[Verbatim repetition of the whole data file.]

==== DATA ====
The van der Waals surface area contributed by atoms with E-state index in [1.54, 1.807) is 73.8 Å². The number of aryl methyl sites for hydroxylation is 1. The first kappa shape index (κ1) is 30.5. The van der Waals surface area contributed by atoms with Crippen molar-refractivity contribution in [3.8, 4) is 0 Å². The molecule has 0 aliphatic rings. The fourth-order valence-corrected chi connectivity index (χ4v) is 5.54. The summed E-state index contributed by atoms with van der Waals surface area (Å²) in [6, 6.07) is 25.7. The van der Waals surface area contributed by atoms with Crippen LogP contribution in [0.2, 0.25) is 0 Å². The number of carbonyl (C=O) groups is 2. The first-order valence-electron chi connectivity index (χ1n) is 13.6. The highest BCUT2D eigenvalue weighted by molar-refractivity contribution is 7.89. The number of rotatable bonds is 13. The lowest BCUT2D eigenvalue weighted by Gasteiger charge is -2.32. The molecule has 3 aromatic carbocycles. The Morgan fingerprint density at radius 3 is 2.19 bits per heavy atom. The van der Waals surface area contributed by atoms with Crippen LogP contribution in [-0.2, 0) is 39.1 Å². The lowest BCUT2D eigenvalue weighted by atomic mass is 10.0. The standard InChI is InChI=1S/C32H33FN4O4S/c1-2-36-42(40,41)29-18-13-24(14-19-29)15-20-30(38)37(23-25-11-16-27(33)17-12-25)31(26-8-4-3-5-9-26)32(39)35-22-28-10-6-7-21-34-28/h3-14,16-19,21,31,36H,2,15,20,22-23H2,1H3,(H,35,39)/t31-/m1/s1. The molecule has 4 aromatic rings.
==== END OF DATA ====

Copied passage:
The van der Waals surface area contributed by atoms with E-state index in [1.54, 1.807) is 73.8 Å². The number of aryl methyl sites for hydroxylation is 1. The first kappa shape index (κ1) is 30.5. The van der Waals surface area contributed by atoms with Crippen molar-refractivity contribution in [3.8, 4) is 0 Å². The molecule has 0 aliphatic rings. The fourth-order valence-corrected chi connectivity index (χ4v) is 5.54. The summed E-state index contributed by atoms with van der Waals surface area (Å²) in [6, 6.07) is 25.7. The van der Waals surface area contributed by atoms with Crippen LogP contribution in [0.2, 0.25) is 0 Å². The number of carbonyl (C=O) groups is 2. The first-order valence-electron chi connectivity index (χ1n) is 13.6. The highest BCUT2D eigenvalue weighted by molar-refractivity contribution is 7.89. The number of rotatable bonds is 13. The lowest BCUT2D eigenvalue weighted by Gasteiger charge is -2.32. The molecule has 3 aromatic carbocycles. The Morgan fingerprint density at radius 3 is 2.19 bits per heavy atom. The van der Waals surface area contributed by atoms with Crippen LogP contribution in [-0.2, 0) is 39.1 Å². The lowest BCUT2D eigenvalue weighted by atomic mass is 10.0. The standard InChI is InChI=1S/C32H33FN4O4S/c1-2-36-42(40,41)29-18-13-24(14-19-29)15-20-30(38)37(23-25-11-16-27(33)17-12-25)31(26-8-4-3-5-9-26)32(39)35-22-28-10-6-7-21-34-28/h3-14,16-19,21,31,36H,2,15,20,22-23H2,1H3,(H,35,39)/t31-/m1/s1. The molecule has 4 aromatic rings.